Friday, May 6, 2016

Seeing Red Part III- Guest Posts

“My dad used to say makeup was a shallow girl's sport, but it's not. It's armor.” 
― Courtney Summers

There are so many updates I need to share: health, writing, plans, hopes, fears...life. But I'm going to take some time away from the over-indulgent navel gazing and share two more Finding my Red stories. I find that listening to and sharing other's stories is just as important as telling my own. So here are two stories from fellow bloggers:

Labios en Rojo-Lips in Red by Rosa Angelica Castaneda

Porque Me Dio La Gana 

I was encouraged to wear makeup since middle school, but I rebelled.  My grandma thought, “Un poquito de roodge mijita. Y los labios tan morenos. Ponte algo!”  Grandma felt that a woman with a little color was going places. Makeup marked her success in her home with her marido and in her life with being attractive enough to climb the ladder. I would have rather been a boy. Boys didn’t deal with makeup nor did they deal with the need to be attractive to go places.

The rest of my family warned about the consequences of makeup and the consequences of too much of it. “Necesita color esta muchacha!” My grandma insisted I needed color. I stopped wearing dresses and asked for my first pair of Red Wing boots.


Botas? Nomas los hombres usan botas!” Only men wore boots! My grandma was appalled. My mom snickered in the background. “Carolina, eres manflora?”

I don’t know what I was, but a girl who wore makeup I would not be.  I didn’t wear makeup for years. I felt it was oppressive. I felt makeup was the very disguise we hid behind so that we didn’t have to be ourselves. Because someone demanded it of us.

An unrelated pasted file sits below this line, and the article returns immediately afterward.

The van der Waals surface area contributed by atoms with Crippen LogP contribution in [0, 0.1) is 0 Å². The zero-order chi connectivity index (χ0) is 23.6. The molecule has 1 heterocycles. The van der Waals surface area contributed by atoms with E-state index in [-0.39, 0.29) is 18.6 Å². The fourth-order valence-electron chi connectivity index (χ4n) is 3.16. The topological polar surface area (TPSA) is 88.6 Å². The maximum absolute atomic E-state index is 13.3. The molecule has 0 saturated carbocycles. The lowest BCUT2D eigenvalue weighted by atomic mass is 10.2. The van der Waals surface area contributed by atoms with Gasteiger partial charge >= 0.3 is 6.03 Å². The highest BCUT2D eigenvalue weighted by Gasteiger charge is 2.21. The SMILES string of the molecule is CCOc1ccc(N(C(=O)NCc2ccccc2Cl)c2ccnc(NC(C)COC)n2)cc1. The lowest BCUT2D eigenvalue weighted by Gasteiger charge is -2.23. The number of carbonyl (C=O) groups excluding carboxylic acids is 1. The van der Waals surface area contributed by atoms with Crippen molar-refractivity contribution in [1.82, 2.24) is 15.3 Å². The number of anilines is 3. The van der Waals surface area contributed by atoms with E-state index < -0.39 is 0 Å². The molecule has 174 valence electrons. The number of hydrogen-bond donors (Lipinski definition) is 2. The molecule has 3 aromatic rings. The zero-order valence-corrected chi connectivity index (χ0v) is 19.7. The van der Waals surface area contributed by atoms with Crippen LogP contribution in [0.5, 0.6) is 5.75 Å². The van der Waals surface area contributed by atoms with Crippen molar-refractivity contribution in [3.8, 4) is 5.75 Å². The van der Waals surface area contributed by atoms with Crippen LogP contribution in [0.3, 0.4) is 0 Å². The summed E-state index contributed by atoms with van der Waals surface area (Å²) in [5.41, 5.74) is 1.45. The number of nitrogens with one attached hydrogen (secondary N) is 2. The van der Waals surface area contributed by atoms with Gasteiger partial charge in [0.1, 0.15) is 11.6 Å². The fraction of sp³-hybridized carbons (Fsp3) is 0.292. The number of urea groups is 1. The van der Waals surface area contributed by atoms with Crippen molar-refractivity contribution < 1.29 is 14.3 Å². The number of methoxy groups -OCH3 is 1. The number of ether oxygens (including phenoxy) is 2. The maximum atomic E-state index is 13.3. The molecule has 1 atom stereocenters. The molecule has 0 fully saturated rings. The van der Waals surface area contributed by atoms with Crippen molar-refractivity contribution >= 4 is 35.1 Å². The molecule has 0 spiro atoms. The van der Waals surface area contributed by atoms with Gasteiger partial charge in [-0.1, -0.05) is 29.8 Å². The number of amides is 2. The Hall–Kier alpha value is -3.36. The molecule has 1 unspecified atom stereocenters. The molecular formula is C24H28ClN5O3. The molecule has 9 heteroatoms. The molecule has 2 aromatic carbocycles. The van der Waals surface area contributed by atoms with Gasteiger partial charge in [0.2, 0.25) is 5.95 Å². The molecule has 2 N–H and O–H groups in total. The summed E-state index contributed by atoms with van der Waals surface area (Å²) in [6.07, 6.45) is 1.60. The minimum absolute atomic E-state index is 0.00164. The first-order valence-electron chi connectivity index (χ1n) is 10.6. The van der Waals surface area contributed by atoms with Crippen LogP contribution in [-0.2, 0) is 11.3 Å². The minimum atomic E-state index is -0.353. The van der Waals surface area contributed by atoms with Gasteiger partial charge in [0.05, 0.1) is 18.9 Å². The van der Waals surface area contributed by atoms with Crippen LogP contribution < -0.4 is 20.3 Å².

Each day over the years, I watched my grandma paint on her face and then grab a pencil to stab a fake mole onto her face. My grandma was beautiful. Her modos were elegant and her work ethic was fierce. She was a confident woman.

After I had both of my children, I started to wear makeup. Something to spruce me up and make me feel better about myself after post-partum depression. I only wore a bit of nude lipstick (mostly lip gloss) and eyeshadow the color of my skin.

I didn’t break any barriers until last year. My children are 16 and 10. My 16 year old is fabulous at wearing her makeup. Wings, and lips and eyebrows. Esta werca salio como la abuela! She wears it confidently.  Something I could never do when I was her age.

“Mom, just do it!!” My daughter’s enthusiasm was a great way to step into wearing makeup con ganas.  Last year, I wore red lipstick for the first time. Because mija gave me the confidence and the free pass to wear what I want. I was self-conscious the first time I wore it. Will people think I’m ofrecidaNo one said a word, but it made me feel rebellious in such a different way. I owned the time I chose to wear the lipstick. I chose how much and where I would wear it without any regard for submitting to someone’s demand of me wearing it. I wore it porque me dio la gana.